My journey towards Judaism was nowhere near done. Josh Cohen, director of the Connecticut Valley Regino BBYO, pushed me to continue learning more and to continue being part of a Jewish community. This is what brought me to Hillel at the University of Connecticut. I started going to weekly services and participating in various Hillel events and programs. UConn Hillel director Gary Wolff encouraged me to become involved in the Jewish community and to learn more about Judaism. At the beginning of the second semester, Gary began to talk about Birthright [the ten-day free trip to Israel for young Jews ages 18–26 who have never been to the Jewish state]. I explained to him that I wanted to go on a trip that would continue to challenge me to learn about Judaism, Jewish culture and about Israel. My friends and I ended up applying to go to Israel on Birthright through Hillel, and were accepted for the 2012 trip at the end of May.
Israel succeeded in completely overwhelming me with Judaism, in the best ways. While there I participated in services in Jerusalem, went to the Western Wall, slept in a Bedowin tent, climbed Masada, went rafting and zip lining into the Jordan River, and swam in the Dead Sea. The most emotional part of my trip, however, was finally becoming a bat mitzvah. When I was in BBYO, Josh and I had talked over the idea of having my bat mitzvah, but I graduated before we could make it happen. We had talked about making this happen while I was in college and finally, at 18 years old, I was ready and able to become a bat mitzvah. It was a significantly shorter service than the typical bat mitzvah service, but it meant the world to me all the same as I became a Bat Mitzvah in Jerusalem this summer. I left Israel feeling more connected to Judaism than ever.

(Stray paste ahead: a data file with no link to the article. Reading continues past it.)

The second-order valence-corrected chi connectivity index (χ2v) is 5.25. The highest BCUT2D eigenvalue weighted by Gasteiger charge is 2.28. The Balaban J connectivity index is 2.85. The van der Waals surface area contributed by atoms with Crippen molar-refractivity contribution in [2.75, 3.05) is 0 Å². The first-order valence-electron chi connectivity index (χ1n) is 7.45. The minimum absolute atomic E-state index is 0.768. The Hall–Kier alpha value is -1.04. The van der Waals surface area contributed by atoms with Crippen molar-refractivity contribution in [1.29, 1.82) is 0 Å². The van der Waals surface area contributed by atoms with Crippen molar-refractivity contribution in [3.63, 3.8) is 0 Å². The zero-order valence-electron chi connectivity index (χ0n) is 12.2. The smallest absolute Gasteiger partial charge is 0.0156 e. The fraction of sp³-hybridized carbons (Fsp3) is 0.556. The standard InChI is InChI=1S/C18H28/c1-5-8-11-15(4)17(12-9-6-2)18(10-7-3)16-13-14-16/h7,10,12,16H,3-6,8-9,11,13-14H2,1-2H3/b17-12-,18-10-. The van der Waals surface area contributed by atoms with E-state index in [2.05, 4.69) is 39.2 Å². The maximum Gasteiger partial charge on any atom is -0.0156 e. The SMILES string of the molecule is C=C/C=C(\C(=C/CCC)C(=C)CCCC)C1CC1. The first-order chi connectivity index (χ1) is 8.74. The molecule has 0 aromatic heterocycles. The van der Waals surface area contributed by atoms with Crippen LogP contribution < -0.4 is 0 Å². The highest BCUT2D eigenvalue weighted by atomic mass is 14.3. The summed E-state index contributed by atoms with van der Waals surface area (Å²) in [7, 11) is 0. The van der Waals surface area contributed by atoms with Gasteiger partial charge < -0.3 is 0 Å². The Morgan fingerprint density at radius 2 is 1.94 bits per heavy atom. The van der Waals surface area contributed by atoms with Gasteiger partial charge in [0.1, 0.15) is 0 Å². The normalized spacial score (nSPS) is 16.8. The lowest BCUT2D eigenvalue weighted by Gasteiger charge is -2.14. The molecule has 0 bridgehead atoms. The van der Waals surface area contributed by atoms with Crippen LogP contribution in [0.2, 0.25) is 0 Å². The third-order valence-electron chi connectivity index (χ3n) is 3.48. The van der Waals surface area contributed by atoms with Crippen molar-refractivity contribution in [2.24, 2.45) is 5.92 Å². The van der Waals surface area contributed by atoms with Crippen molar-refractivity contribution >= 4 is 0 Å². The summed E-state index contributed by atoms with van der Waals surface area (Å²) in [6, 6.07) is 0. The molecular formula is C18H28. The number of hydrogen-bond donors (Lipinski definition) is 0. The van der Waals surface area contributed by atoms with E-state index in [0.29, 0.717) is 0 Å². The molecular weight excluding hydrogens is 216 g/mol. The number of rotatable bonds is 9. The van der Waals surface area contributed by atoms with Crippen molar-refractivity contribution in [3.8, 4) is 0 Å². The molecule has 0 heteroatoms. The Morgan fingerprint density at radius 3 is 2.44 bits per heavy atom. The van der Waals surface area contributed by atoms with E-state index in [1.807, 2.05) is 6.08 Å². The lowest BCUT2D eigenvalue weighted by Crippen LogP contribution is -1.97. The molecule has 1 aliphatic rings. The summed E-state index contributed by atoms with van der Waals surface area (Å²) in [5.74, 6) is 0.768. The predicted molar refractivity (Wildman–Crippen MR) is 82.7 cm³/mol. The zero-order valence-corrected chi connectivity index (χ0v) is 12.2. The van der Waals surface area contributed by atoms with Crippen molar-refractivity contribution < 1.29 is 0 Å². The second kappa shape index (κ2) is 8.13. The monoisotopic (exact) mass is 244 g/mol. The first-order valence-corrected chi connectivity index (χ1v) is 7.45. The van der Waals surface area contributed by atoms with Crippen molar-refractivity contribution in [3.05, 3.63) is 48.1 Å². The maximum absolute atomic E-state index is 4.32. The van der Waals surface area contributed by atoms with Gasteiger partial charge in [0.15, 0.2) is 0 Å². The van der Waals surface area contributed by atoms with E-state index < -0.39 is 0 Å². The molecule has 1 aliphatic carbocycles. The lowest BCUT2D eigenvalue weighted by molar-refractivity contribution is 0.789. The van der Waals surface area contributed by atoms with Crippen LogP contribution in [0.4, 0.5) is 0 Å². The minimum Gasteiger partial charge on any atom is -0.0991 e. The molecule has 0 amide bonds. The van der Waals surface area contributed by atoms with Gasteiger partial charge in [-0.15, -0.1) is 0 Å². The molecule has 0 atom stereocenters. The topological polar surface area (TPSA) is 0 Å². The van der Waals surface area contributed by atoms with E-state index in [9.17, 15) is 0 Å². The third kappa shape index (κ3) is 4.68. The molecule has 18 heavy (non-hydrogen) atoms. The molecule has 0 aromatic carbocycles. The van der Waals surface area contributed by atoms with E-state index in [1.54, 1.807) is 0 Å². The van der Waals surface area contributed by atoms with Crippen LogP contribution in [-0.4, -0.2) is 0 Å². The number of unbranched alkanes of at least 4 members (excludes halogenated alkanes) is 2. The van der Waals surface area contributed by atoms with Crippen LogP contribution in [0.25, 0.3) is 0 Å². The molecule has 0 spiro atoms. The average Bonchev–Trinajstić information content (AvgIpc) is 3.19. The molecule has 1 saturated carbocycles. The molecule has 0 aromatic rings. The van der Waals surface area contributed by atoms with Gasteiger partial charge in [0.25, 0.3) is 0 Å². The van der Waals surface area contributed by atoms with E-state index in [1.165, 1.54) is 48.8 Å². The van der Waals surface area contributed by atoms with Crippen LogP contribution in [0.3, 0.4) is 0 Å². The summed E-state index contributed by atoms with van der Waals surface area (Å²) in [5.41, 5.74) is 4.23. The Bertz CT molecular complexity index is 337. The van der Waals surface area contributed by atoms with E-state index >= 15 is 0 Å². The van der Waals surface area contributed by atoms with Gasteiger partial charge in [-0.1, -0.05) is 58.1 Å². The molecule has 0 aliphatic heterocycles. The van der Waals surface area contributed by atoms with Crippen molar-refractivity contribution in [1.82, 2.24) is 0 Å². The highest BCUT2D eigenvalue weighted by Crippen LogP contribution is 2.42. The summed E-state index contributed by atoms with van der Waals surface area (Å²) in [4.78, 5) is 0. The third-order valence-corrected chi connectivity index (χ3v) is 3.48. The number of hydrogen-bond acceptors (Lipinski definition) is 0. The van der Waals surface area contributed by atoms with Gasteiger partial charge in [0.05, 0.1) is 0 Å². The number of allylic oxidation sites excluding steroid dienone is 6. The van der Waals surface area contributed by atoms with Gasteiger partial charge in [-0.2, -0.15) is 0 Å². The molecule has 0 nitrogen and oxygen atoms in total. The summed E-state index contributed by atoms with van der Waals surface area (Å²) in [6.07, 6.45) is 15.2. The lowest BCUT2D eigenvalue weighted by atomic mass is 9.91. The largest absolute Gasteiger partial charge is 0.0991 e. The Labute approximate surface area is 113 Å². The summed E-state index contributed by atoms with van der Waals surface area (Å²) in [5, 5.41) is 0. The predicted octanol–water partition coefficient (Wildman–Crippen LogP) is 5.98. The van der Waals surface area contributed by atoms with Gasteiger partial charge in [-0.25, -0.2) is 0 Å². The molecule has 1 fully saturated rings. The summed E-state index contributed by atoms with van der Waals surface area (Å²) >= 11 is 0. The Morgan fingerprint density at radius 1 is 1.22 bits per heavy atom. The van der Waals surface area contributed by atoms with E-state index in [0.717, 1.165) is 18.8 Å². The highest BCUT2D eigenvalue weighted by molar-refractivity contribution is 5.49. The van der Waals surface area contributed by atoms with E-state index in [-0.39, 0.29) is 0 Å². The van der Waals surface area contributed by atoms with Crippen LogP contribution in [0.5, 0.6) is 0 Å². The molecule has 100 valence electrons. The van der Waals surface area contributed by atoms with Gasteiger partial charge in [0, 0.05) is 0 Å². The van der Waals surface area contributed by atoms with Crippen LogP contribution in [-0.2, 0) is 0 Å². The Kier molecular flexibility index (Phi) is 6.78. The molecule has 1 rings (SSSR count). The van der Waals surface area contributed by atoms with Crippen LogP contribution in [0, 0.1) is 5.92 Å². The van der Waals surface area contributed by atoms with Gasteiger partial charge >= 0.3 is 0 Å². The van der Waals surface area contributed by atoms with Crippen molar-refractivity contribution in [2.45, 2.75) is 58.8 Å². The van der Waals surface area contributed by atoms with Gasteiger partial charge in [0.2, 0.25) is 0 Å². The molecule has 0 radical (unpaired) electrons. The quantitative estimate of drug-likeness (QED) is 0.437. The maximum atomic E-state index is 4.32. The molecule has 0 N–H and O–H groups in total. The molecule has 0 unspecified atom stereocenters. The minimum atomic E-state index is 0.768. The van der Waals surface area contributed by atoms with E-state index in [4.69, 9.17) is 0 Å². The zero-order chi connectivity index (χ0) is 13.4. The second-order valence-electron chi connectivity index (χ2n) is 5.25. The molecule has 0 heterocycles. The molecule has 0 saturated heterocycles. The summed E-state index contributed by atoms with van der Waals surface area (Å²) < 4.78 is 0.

It seems so long ago that there was a point in my life where I would say I was “barely Jewish,” and strange that there was a time that it wasn’t a major part of my life. Now, Judaism fits seamlessly into my life. It’s a part of who I am and the Jewish community is something I truly belong to. This does not mean that my journey with Judaism is over. There is always more learning to do, and more ways to be involved with the Jewish community. I have BBYO to thank for getting me involved, and Hillel for helping me to continue this journey. I know that while my story might be uncommon, there are definitely other teens that have made Judaism a bigger part of their lives thanks to these two organizations. I am sure that, like me, they too are extremely grateful for these opportunities.
Lauren Simon of Monroe is a political science major at UConn. After graduating from UConn in 2015, she plans to attend law school.
Readers are invited to submit original work on a topic of their choosing to Kolot. Submissions should be sent to email@example.com.